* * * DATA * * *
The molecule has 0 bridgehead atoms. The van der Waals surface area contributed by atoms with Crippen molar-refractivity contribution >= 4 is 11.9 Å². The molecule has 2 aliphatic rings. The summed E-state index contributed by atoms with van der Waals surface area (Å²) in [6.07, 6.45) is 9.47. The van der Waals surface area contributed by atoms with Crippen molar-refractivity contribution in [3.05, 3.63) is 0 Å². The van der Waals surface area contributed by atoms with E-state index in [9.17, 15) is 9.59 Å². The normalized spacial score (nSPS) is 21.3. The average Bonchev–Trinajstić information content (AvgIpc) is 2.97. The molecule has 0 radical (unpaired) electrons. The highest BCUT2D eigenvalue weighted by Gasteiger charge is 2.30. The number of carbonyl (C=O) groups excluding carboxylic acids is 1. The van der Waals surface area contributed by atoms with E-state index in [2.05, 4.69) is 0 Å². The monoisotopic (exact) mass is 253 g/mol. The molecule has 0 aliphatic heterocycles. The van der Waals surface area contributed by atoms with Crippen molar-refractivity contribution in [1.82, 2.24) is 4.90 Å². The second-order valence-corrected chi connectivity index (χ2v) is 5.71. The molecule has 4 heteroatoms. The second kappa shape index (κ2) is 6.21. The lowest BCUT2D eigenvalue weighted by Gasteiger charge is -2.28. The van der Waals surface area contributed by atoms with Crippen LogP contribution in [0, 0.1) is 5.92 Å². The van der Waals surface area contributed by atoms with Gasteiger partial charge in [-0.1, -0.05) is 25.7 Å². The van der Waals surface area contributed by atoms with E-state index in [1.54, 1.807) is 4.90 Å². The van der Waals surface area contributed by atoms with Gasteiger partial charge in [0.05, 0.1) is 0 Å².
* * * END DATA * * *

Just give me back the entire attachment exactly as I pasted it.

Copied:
The molecule has 0 bridgehead atoms. The van der Waals surface area contributed by atoms with Crippen molar-refractivity contribution >= 4 is 11.9 Å². The molecule has 2 aliphatic rings. The summed E-state index contributed by atoms with van der Waals surface area (Å²) in [6.07, 6.45) is 9.47. The van der Waals surface area contributed by atoms with Crippen molar-refractivity contribution in [3.05, 3.63) is 0 Å². The van der Waals surface area contributed by atoms with E-state index in [9.17, 15) is 9.59 Å². The normalized spacial score (nSPS) is 21.3. The average Bonchev–Trinajstić information content (AvgIpc) is 2.97. The molecule has 0 radical (unpaired) electrons. The highest BCUT2D eigenvalue weighted by Gasteiger charge is 2.30. The number of carbonyl (C=O) groups excluding carboxylic acids is 1. The van der Waals surface area contributed by atoms with E-state index in [2.05, 4.69) is 0 Å². The monoisotopic (exact) mass is 253 g/mol. The molecule has 0 aliphatic heterocycles. The van der Waals surface area contributed by atoms with Crippen molar-refractivity contribution in [1.82, 2.24) is 4.90 Å². The second-order valence-corrected chi connectivity index (χ2v) is 5.71. The molecule has 4 heteroatoms. The second kappa shape index (κ2) is 6.21. The lowest BCUT2D eigenvalue weighted by Gasteiger charge is -2.28. The van der Waals surface area contributed by atoms with Crippen LogP contribution in [0, 0.1) is 5.92 Å². The van der Waals surface area contributed by atoms with Gasteiger partial charge in [-0.1, -0.05) is 25.7 Å². The van der Waals surface area contributed by atoms with E-state index in [1.54, 1.807) is 4.90 Å². The van der Waals surface area contributed by atoms with Gasteiger partial charge in [0.05, 0.1) is 0 Å².